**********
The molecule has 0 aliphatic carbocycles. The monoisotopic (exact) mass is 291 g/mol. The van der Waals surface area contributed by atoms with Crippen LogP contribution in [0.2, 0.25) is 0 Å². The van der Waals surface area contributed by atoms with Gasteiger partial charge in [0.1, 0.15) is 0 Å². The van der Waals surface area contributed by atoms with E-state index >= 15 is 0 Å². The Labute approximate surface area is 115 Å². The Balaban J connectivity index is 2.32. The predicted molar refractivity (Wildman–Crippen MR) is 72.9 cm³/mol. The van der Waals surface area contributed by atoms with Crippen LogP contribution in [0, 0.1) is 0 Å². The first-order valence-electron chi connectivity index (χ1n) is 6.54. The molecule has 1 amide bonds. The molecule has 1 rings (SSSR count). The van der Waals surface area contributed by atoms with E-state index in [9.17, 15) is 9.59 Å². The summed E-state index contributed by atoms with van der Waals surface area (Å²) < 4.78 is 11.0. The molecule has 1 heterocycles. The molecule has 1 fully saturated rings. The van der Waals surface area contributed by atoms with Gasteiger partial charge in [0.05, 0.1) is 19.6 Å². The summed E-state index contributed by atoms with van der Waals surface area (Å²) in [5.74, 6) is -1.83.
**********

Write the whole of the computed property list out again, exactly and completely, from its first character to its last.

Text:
The molecule has 0 aliphatic carbocycles. The monoisotopic (exact) mass is 291 g/mol. The van der Waals surface area contributed by atoms with Crippen LogP contribution in [0.2, 0.25) is 0 Å². The van der Waals surface area contributed by atoms with Gasteiger partial charge in [0.1, 0.15) is 0 Å². The van der Waals surface area contributed by atoms with E-state index >= 15 is 0 Å². The Labute approximate surface area is 115 Å². The Balaban J connectivity index is 2.32. The predicted molar refractivity (Wildman–Crippen MR) is 72.9 cm³/mol. The van der Waals surface area contributed by atoms with Crippen LogP contribution in [0, 0.1) is 0 Å². The first-order valence-electron chi connectivity index (χ1n) is 6.54. The molecule has 1 amide bonds. The molecule has 1 rings (SSSR count). The van der Waals surface area contributed by atoms with E-state index in [9.17, 15) is 9.59 Å². The summed E-state index contributed by atoms with van der Waals surface area (Å²) < 4.78 is 11.0. The molecule has 1 heterocycles. The molecule has 1 fully saturated rings. The van der Waals surface area contributed by atoms with Gasteiger partial charge in [0.05, 0.1) is 19.6 Å². The summed E-state index contributed by atoms with van der Waals surface area (Å²) in [5.74, 6) is -1.83.